Amazon’s Q3 Results and Holiday Plans

Press enter to search
Close search
Open Menu

Amazon’s Q3 Results and Holiday Plans

By Jamie Grill-Goodman - 10/30/2018

Amazon’s third quarter 2018 results were disappointing, sending its stock into a steady decline since the behemoth reveled it missed revenue estimates and delivered disappointing fourth-quarter guidance. However, its net sales increased 29% to $56.6 billion in the quarter, compared with $43.7 billion in third quarter 2017. 

As the company heads into the holiday period it said its in-stock is very strong. Selection should be at its highest point, especially for Prime members.

“I think we're well positioned for the holiday,” said Amazon CFO Brian T. Olsavsky. “We have over 100 million Prime eligible items that are available for free two-day shipping for Prime members.”

Amazon grew square footage for its fulfillment center and shipping areas by over 30% the last two years, 2016 and 2017, but this year the company is only adding about 15% to its square footage.

Olsavsky said Amazon is putting its efforts into its robotics program.

We think it's been a great addition to our fulfillment capacity” he said. “It makes the jobs in our warehouse that much better. It makes the people around the robots that much more productive. It allows us to have much greater density of product storage and a number of other benefits. It has some additional capital intensity, but it has good return on invested capital from our standpoint.

Olsavsky noted the company is “very bullish on the fourth quarter.”

“What I would say is that we feel like we're in great shape for the holiday,” he said. “The warehouses are very clean. We feel like we're going to have great capacity not only for retail products but also for Fulfillment by Amazon (FBA). We're going to have great capacity for shipping to our customers. So we're very ready to go.”

As Amazon heads into the holidays, here’s a look back at what it accomplished in its third quarter 2018:

  • Amazon announced it is increasing its hourly minimum wage to $15 in the U.S., £10.50 in the London area, and £9.50 in the rest of the U.K. The increase is for all full-time, part-time, temporary (including those hired by agencies), and seasonal employees in these locations, effective November 1
  • Amazon launched in Turkey in the quarter and now has 17 Amazon websites globally.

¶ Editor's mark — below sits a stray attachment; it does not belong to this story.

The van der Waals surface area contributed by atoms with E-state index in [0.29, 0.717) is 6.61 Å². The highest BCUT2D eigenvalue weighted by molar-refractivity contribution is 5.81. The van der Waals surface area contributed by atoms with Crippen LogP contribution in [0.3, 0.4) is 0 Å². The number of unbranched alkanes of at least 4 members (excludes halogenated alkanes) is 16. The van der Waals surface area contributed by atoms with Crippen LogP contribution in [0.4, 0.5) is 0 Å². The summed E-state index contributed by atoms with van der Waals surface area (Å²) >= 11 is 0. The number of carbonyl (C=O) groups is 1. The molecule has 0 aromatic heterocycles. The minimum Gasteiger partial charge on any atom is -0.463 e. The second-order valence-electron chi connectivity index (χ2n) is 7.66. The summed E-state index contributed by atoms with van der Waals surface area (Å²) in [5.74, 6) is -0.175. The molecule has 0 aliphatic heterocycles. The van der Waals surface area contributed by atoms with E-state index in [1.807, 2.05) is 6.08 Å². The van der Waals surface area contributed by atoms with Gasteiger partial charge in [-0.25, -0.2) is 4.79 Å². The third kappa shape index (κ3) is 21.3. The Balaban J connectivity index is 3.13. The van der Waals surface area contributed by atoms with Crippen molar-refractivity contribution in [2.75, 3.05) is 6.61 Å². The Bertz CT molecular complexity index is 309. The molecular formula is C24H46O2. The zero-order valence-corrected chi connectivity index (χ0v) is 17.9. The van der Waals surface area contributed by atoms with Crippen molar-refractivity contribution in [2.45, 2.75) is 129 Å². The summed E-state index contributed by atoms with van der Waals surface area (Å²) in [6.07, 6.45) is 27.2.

• “I think we've started to show our strategy on the Whole Foods side,” noted Olsavsky. Amazon expanded grocery delivery from Whole Foods Market through Prime Now, making the service available in more than 60 U.S. cities, offering customers delivery in as fast as an hour. It also launched grocery pickup from Whole Foods Market through Prime Now, allowing customers to place their order via the Prime Now app and pick up their groceries in as little as 30 minutes. The service is available in more than 10 U.S. cities with plans for continued expansion.
  • Amazon started to tie Whole Foods into Alexa. Users can build a cart using Alexa and then check out using the Prime Now app.
  • Amazon Go is now up to six stores, after the retailer opened five in the quarter.
  • Amazon opened another new brick-and-mortar store, Amazon 4-star in New York City. The store gives Amazon an outlet to test the concept of a highly curated selection of top categories across Amazon in a physical local. Amazon has 18 bookstores in the U.S. currently.
  • Amazon introduced new tools for Alexa skill developers and device makers, including the Alexa Presentation Language, a new language that enables developers to build rich visual Alexa skills and customize them for different device types; and the Alexa Smart Screen and TV Device SDK, a solution that enables device makers to create screen-based products with Alexa. 
  • Amazon announced new scientific advances in Alexa’s artificial intelligence, including: the application of deep neural networks to advance Alexa's ability to detect challenging acoustic phenomena such as whispered speech and anomalous events like glass breaking; breakthroughs in combining transfer learning and deep learning to teach Alexa new languages and capabilities faster; improved contextual understanding and added memory to help customers discover skills and ask follow-up questions more naturally; and the use of active learning and unsupervised learning to improve foundational wake word detection, speech recognition, and natural language understanding.
  • Alexa is getting even smarter. She can give more updates on sports with predictions, live streams, and summaries; answer more questions about upcoming concerts and top music venues worldwide; help with even more math, science, engineering, and geography questions; show more videos and live TV with Hulu and NBC; walk users through step-by-step cooking instructions on Echo Show; call more people with Skypevoice and video calling; and much more.